12345...102030...


Automation, COVID, And The Future Of Work – Forbes

Automation, COVID, And The Future Of Work

Ever since Oxford's Carl Benedikt Frey and Michael Osborne published their paper on the potential for jobs to be automated in 2013, a groundswell of concern has emerged about the impact of the various technologies of the 4th industrial revolution might have on the jobs market.

Given that for many, the prevailing narrative has been that the relentless march of digital technology will consume all jobs in its wake, a COVID-19 pandemic that has in many ways expedited digital transformation might have also expedited the automation of the workforce.

It's a narrative that has an element of truth to it.A recent report from Dell highlighted the way COVID has accelerated the digital transformation efforts many organizations had been undertaking before the pandemic, albeit with areas such as cybersecurity getting as much investment as the rebuilding of business models.It's also noticeable that technologies such as AI and robotics were still not a major focus for organizations.

That firms don't appear to be investing in AI to any great extent is shown up for the folly that it is by research from Berkeley Haas, which highlights how beneficial such investments are in terms of productivity, efficiency, and market share.

What is perhaps important to note in discussions around the impact of technology on jobs is that the companies investing so heavily in AI actually grew their workforce by 15%.Whats more, this increase in employment was not just found at the firm level, but across entire industries.So AI-savvy firms were not benefitting at the expense of rivals.The researchers suggest that this is because firms were using AI to become more productive, which helped them to grow.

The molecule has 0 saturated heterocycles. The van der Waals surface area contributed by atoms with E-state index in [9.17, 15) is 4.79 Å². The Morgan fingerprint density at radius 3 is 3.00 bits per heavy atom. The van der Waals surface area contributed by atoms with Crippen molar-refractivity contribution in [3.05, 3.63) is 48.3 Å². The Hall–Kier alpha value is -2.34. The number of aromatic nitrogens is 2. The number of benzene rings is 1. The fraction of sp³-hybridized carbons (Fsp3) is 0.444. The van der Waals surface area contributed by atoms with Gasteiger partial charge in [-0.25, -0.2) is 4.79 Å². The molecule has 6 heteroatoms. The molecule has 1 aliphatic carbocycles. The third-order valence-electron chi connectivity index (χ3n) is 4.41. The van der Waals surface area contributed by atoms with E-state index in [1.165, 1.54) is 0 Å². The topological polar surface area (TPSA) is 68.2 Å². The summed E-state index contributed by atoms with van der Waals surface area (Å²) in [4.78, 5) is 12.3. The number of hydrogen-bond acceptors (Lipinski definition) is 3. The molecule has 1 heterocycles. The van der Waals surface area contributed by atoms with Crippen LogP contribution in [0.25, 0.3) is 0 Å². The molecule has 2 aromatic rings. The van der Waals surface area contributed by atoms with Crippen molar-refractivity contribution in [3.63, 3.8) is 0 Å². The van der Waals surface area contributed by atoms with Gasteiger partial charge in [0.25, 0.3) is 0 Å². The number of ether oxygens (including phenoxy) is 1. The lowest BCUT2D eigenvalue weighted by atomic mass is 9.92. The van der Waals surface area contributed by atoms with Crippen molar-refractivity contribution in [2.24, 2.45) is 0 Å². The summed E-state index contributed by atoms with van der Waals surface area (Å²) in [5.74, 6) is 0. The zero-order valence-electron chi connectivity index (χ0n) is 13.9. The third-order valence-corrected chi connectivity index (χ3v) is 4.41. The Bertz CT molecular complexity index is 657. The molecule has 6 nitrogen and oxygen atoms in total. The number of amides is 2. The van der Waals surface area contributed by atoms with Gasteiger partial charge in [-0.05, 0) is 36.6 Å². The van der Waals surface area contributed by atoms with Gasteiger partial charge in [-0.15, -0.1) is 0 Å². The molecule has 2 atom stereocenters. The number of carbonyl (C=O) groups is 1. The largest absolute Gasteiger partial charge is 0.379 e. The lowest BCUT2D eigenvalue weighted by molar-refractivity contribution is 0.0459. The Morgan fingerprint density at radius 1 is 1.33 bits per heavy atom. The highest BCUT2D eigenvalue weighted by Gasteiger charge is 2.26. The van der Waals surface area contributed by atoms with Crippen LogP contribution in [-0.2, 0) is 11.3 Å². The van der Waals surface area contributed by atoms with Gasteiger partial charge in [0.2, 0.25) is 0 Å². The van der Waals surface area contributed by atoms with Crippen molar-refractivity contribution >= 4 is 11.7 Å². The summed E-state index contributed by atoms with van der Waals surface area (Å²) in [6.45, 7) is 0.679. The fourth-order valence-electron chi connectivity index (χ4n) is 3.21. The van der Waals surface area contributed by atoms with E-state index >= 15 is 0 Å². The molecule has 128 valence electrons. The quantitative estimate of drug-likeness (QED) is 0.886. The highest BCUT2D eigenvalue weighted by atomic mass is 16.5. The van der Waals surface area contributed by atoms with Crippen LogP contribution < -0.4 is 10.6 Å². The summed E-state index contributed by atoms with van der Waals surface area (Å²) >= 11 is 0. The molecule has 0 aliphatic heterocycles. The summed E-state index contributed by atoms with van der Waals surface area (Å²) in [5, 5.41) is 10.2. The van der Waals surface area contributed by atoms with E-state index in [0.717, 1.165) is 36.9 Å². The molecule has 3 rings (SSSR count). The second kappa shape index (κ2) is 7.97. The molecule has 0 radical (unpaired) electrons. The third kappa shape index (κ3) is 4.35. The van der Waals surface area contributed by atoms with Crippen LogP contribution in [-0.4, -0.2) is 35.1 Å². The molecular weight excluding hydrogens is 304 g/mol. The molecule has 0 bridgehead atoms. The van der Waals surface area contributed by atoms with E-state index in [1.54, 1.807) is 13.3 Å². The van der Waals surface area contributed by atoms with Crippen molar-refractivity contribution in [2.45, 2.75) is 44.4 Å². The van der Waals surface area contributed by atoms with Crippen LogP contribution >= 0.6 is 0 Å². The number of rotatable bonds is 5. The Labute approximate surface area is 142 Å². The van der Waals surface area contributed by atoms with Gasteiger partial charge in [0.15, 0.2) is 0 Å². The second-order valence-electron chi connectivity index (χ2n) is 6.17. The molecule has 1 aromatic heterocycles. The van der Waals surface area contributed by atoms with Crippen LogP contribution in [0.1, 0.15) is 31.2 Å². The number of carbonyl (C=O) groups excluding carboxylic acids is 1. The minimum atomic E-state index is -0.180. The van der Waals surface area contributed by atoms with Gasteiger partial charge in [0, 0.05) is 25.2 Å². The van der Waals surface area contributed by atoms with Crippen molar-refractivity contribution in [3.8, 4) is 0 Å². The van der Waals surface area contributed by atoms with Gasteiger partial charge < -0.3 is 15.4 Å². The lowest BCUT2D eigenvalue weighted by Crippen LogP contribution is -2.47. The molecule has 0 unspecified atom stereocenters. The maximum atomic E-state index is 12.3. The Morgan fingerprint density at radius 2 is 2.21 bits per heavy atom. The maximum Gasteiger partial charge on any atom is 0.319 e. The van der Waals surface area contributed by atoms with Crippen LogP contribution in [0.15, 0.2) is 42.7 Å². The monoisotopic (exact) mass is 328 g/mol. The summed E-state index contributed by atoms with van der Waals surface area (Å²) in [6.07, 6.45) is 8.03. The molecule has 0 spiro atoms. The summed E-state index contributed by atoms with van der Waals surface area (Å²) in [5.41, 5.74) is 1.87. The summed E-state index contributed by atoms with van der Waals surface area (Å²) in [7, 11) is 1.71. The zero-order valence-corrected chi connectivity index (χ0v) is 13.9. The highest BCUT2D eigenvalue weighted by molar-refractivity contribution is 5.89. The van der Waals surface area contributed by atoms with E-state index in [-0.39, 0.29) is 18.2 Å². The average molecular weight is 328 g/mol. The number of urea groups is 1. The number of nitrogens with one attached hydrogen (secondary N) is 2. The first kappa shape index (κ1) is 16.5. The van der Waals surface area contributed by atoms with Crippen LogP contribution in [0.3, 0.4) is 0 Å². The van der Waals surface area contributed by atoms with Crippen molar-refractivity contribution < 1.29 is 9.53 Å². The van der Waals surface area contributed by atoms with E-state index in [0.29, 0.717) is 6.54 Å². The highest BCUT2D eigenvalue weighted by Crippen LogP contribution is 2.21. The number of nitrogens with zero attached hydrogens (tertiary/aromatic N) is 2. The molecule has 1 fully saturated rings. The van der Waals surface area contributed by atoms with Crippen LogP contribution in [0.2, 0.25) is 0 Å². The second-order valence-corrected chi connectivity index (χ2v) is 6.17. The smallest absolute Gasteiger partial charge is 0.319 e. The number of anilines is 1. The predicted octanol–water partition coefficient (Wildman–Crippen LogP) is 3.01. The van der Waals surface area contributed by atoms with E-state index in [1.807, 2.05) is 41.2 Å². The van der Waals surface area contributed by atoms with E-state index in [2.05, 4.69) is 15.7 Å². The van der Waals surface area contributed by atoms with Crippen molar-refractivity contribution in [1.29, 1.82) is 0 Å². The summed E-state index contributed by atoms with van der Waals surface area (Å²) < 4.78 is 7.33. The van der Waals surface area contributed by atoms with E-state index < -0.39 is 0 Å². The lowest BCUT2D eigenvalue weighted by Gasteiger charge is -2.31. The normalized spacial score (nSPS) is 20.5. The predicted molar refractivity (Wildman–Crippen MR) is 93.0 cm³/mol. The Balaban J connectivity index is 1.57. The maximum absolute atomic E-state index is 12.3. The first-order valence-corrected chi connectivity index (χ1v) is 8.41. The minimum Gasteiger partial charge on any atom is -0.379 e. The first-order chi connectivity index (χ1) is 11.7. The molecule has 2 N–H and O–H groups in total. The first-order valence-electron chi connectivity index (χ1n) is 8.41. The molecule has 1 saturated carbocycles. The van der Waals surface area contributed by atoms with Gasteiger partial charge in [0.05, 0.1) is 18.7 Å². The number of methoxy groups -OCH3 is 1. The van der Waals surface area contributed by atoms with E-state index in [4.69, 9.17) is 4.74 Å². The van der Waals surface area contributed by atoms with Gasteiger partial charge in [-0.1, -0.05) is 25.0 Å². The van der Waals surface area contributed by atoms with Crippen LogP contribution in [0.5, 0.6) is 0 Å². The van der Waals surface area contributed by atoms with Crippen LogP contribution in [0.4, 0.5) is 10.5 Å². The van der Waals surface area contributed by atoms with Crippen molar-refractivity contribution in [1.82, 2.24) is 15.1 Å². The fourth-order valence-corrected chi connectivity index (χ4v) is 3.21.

This expansion was often into new regions or product markets, as firms capitalized on their newfound productivity and efficiency.Obviously, this does tend to feed into concerns about excessive market concentration among a few huge firms, but the researchers believe this shouldnt concern us as it is simply a reflection of market share going to the most productive firms.

It's a finding echoed by additional research from the Stanford Institute for Human-Centered Artificial Intelligence (HAI), which found that there appears to be a clear relationship between AI-related jobs and economic growth, which in turn results in greater well-being across society.

This general optimism is not uniformly felt, however.For instance, the Global Attitudes Report from Oxford Universitys Internet Institute reveals a public that is broadly speaking divided down the middle on the impact of AI in public life, with those in the East seemingly far more comfortable than those of us in the West.